@Dara – I’m so glad this was helpful for you. Definitely keep those older experiences on LinkedIn! For a headline, I’d suggest checking out successful people in your industry (just use LinkedIn’s Advanced Search to find them) and borrow some ideas of positive, keyword-rich headlines for your industry. You might also be interested in the free “LinkedIn for Job Seekers” webinars I teach each month. Even if you are not job hunting there is a lot of advice on profile writing and networking: http://learn.linkedin.com/jobseeker. Good luck!

    Comment: Posted by Dara on January 24, 2012 at 12:06 pm

    This article was incredibly helpful to me. I’ve been wondering if I should remove older experiences from my linkedin for a while now, but your article convinced me not to! I would have loved to hear your thoughts about writing a headline. I still use my current job title, I just can’t decide on a different headline though I know it would be much more beneficial.

    Comment: Posted by Lindsey Pollak on February 8, 2011 at 3:13 pm

    @Greg – so glad you enjoyed this post. I think writing book reviews on LinkedIn is a terrific idea, as long as you focus on reviews of professional books (unless you work in publishing or a related industry).
    Good luck!

    Comment: Posted by Greg on February 8, 2011 at 11:21 am

    Great advice! I am using Linkedin as a component of my job search, and I am wondering if it is helpful or harmful to post book reviews. I am applying for numerous positions that require excellent writing and editing skills, so I decided to post a reading list with reviews. Is this a bad idea? Any advice is appreciated. Thank you.

    Comment: Posted by Ursula @ Umkhonto on August 23, 2010 at 9:22 am

    Facebook is what it is, but it is not the be-all and end-all of social media, and for the professional person LinkedIn is the definitive social media network. Recruitment agencies and headhunters are increasingly using LinkedIn to source candidates, so there is no better time than the now to get your career experience out there. Who knows what may come your way!

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    Comment: Posted by Rebecca Sykes on August 13, 2009 at 10:51 am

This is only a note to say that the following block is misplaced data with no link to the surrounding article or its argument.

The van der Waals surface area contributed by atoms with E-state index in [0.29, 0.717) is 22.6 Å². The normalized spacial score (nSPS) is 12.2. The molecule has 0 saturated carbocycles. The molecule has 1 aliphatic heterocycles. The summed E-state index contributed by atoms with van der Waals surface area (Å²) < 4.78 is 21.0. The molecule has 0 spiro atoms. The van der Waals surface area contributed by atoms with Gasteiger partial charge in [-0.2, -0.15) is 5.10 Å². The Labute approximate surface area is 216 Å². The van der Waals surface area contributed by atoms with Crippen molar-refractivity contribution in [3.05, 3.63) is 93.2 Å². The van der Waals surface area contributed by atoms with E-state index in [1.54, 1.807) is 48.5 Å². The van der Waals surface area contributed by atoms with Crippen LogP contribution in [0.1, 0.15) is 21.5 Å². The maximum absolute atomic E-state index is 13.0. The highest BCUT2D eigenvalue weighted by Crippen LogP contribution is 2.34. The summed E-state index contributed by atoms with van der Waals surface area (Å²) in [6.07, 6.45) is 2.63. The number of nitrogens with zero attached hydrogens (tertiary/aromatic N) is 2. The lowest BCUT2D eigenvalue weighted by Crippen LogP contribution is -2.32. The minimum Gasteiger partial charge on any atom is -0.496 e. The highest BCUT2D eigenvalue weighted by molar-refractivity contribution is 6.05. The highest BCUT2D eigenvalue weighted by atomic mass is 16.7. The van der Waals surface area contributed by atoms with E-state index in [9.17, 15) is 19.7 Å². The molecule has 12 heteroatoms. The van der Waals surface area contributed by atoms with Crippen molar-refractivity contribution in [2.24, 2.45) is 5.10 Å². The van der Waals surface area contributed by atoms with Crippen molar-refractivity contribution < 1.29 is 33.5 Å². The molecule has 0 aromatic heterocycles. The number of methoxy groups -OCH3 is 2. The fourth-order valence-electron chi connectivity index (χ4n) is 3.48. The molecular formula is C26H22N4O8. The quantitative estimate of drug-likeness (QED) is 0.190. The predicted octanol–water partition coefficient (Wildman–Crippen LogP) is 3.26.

This is great advice, thanks – nice to see a ’5 things you can do…’ article that includes 5 genuine tips that are neither a complete idiots guide or too random to be useful to the majority.

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    Comment: Posted by sethupathy on August 12, 2009 at 8:25 am

    Good one!

    Comment: Posted by Matt Shepherd on August 11, 2009 at 5:50 pm

    Fantastic insightful guide for using linkedin. Can I add making your key sections (your best jobs/achievements) available on your external profile. This gives your name more exposure with those keywords for search engines. If a potential employer google’s your name you want this profile near the top

    Comment: Posted by Katherine Read on August 11, 2009 at 5:28 pm

    Great Presentation today!!!
    Katherine C. Read
    Assistant Director, Employer Relations
    University of Central Florida

    Comment: Posted by Tarek Korraa on August 10, 2009 at 8:51 pm

    Thank you for some great tips.

    Comment: Posted by Job Hunter on August 10, 2009 at 3:01 pm

    Great advice. I think that’s one of the things most people don’t know is how to use online tools the right way.

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    Comment: Posted by Andrea Page on August 10, 2009 at 11:21 am

    Lindsey, very good, detailed, suggestions. This is helpful information for all new grads and people in career transition. Our economy requires we develop new, effective strategies for developing our profiles.

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    Comment: Posted by Sam Diener on August 9, 2009 at 11:08 pm

    Great post. Thank you for this.